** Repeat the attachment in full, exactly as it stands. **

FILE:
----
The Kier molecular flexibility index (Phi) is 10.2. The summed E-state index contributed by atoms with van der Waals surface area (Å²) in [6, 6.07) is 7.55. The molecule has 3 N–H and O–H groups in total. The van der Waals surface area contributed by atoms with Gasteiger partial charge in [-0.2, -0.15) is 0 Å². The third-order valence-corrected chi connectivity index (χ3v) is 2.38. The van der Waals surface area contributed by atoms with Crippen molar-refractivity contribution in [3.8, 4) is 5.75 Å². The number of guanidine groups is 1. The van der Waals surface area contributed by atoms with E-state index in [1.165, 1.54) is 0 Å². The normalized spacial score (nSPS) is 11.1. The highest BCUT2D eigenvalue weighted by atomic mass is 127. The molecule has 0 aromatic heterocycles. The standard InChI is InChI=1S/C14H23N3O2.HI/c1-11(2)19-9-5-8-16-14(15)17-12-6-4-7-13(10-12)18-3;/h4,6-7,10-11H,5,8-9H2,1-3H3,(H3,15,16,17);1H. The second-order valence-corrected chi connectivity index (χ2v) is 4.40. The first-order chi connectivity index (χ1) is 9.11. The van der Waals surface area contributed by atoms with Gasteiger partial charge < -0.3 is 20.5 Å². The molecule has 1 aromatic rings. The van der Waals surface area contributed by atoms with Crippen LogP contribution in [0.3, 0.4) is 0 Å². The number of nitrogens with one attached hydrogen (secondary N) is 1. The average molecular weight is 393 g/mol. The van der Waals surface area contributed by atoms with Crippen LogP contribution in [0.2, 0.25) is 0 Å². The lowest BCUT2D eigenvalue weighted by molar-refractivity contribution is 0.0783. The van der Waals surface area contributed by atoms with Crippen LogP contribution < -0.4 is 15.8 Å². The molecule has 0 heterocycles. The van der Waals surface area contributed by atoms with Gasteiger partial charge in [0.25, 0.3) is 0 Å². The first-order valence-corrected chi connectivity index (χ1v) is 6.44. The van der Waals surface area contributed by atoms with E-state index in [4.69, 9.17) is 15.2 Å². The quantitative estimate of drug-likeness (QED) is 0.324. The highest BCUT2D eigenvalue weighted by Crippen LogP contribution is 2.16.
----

The Kier molecular flexibility index (Phi) is 10.2. The summed E-state index contributed by atoms with van der Waals surface area (Å²) in [6, 6.07) is 7.55. The molecule has 3 N–H and O–H groups in total. The van der Waals surface area contributed by atoms with Gasteiger partial charge in [-0.2, -0.15) is 0 Å². The third-order valence-corrected chi connectivity index (χ3v) is 2.38. The van der Waals surface area contributed by atoms with Crippen molar-refractivity contribution in [3.8, 4) is 5.75 Å². The number of guanidine groups is 1. The van der Waals surface area contributed by atoms with E-state index in [1.165, 1.54) is 0 Å². The normalized spacial score (nSPS) is 11.1. The highest BCUT2D eigenvalue weighted by atomic mass is 127. The molecule has 0 aromatic heterocycles. The standard InChI is InChI=1S/C14H23N3O2.HI/c1-11(2)19-9-5-8-16-14(15)17-12-6-4-7-13(10-12)18-3;/h4,6-7,10-11H,5,8-9H2,1-3H3,(H3,15,16,17);1H. The second-order valence-corrected chi connectivity index (χ2v) is 4.40. The first-order chi connectivity index (χ1) is 9.11. The van der Waals surface area contributed by atoms with Gasteiger partial charge < -0.3 is 20.5 Å². The molecule has 1 aromatic rings. The van der Waals surface area contributed by atoms with Crippen LogP contribution in [0.3, 0.4) is 0 Å². The number of nitrogens with one attached hydrogen (secondary N) is 1. The average molecular weight is 393 g/mol. The van der Waals surface area contributed by atoms with Crippen LogP contribution in [0.2, 0.25) is 0 Å². The lowest BCUT2D eigenvalue weighted by molar-refractivity contribution is 0.0783. The van der Waals surface area contributed by atoms with Crippen LogP contribution < -0.4 is 15.8 Å². The molecule has 0 heterocycles. The van der Waals surface area contributed by atoms with Gasteiger partial charge in [0.25, 0.3) is 0 Å². The first-order valence-corrected chi connectivity index (χ1v) is 6.44. The van der Waals surface area contributed by atoms with E-state index in [4.69, 9.17) is 15.2 Å². The quantitative estimate of drug-likeness (QED) is 0.324. The highest BCUT2D eigenvalue weighted by Crippen LogP contribution is 2.16.